Note that tragic events may precede a suicide but do not cause it. Your response to the events is what will put your head into the noose. There is no ironclad and formal if/then logical construct that binds you to death by your own hand. True, something horrible has happened, perhaps you cannot even express it. Know this, Barry: there is a vast range of choices, pathways and actions between a traumatic event and suicide; it is by no means foregone. Do not go down the single path that immediately and forever excludes life. You can do some of the things in this letter but more powerfully you can decide to survive.

A helpful phrase stays with you: “Just because you are struggling doesn’t mean you are failing.” A physical battle would be so much easier! Instead you are fighting a two front psychic war. You are trying to deal with, cope and understand the trauma that caused you to open this sealed envelope. The fact that a “death like no other” is being considered means that a potentially fatal internal battle is being waged between your rational and irrational self. Do not judge yourself too harshly as failing, driving yourself farther from the safe haven of the riverbanks. You have an illness, no failing on your part brings you here. You can choose to alter your emotional response.

When you were well, you clearly understood the distinction between pain and suffering. In fact, you were proud of yourself that you were able to grasp the distinction. Recall that pain is inevitable but suffering has some element of choice. It may seem hard to grasp right now but pain and suffering are different. If you are truly suffering right now, can I ask you to back up a step? Did you somehow choose to suffer as you sometimes do to punish yourself or simply to feel some kind, any kind, of emotion? If the former, you have had success with holding those thoughts at bay. With courage and knowledge of past successes, you can alter your suffering. The pain will still exist but the suffering can be minimized by your choice and actions. If the latter, and you are reading this, you have simply gone too far.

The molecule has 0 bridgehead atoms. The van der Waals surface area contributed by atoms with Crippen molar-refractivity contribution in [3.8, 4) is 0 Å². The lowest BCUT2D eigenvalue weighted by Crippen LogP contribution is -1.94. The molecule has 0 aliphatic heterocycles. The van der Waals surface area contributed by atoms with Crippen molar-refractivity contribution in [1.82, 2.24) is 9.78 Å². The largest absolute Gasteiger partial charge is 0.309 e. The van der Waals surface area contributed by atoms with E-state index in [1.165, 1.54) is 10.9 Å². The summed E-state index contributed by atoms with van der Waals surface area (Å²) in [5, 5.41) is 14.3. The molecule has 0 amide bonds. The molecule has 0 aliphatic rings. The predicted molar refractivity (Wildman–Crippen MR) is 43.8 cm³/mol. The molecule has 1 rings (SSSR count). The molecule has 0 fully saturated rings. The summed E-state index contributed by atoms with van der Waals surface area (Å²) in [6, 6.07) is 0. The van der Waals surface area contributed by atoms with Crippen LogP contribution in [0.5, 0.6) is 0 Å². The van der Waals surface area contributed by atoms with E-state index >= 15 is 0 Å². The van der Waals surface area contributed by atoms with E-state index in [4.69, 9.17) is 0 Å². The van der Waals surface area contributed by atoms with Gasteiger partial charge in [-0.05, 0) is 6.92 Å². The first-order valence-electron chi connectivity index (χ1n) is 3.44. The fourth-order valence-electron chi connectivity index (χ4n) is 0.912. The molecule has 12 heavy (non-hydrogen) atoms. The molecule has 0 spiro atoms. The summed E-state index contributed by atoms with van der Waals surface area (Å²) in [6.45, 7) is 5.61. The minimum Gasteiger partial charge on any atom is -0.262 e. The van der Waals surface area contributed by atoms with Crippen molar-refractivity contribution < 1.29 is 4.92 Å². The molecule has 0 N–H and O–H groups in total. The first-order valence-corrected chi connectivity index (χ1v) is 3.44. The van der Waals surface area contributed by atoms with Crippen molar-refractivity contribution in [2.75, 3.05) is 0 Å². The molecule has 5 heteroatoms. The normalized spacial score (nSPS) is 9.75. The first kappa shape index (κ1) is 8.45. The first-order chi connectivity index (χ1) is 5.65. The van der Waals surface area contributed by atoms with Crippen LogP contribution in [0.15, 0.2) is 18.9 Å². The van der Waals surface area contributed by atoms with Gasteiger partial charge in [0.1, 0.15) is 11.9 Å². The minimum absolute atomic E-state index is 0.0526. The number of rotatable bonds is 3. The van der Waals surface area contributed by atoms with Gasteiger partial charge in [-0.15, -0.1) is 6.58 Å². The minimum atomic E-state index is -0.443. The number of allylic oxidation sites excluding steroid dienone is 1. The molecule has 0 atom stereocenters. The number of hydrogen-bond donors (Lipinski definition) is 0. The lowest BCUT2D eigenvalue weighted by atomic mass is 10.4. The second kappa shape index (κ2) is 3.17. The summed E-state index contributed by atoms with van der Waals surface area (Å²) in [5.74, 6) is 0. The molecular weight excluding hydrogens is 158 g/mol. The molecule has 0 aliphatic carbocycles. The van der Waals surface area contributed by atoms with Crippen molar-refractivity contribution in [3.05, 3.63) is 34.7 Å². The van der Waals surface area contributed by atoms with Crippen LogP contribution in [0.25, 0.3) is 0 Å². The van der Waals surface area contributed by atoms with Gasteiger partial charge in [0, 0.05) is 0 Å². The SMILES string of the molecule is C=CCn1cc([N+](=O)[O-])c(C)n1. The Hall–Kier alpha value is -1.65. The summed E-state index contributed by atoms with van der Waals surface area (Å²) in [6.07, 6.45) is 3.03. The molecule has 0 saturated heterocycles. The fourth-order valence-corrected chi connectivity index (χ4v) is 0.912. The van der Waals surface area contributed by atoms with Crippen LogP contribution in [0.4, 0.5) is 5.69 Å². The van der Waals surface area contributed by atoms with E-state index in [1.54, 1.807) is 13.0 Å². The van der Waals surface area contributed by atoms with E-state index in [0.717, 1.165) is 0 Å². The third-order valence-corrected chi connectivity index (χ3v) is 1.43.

Read the “Suicide, a death like no other” section again, particularly the survivor impacts. You are not a mean or vindictive person. Is it possible for such a caring person to possess such suffering as to damn your progeny with your final act? What pain do you feel right now? You are considering ending that pain; indeed you might only have one hour left of the pain. When will it end for those you leave behind; after decades, when they follow you in the same desperate act? Although not the most self-caring act, you must survive with the pain, to prevent hurting others. With help, you can come to understand and deal with the pain and the associated suffering to improve your lot.

When you were young, you watched the TV show MASH every week. You were also drawn to the seemingly innocent melody of the theme song. A few years later you found out its title: “Suicide is painless.” This was a troubling and conflicting discovery for a teen like you.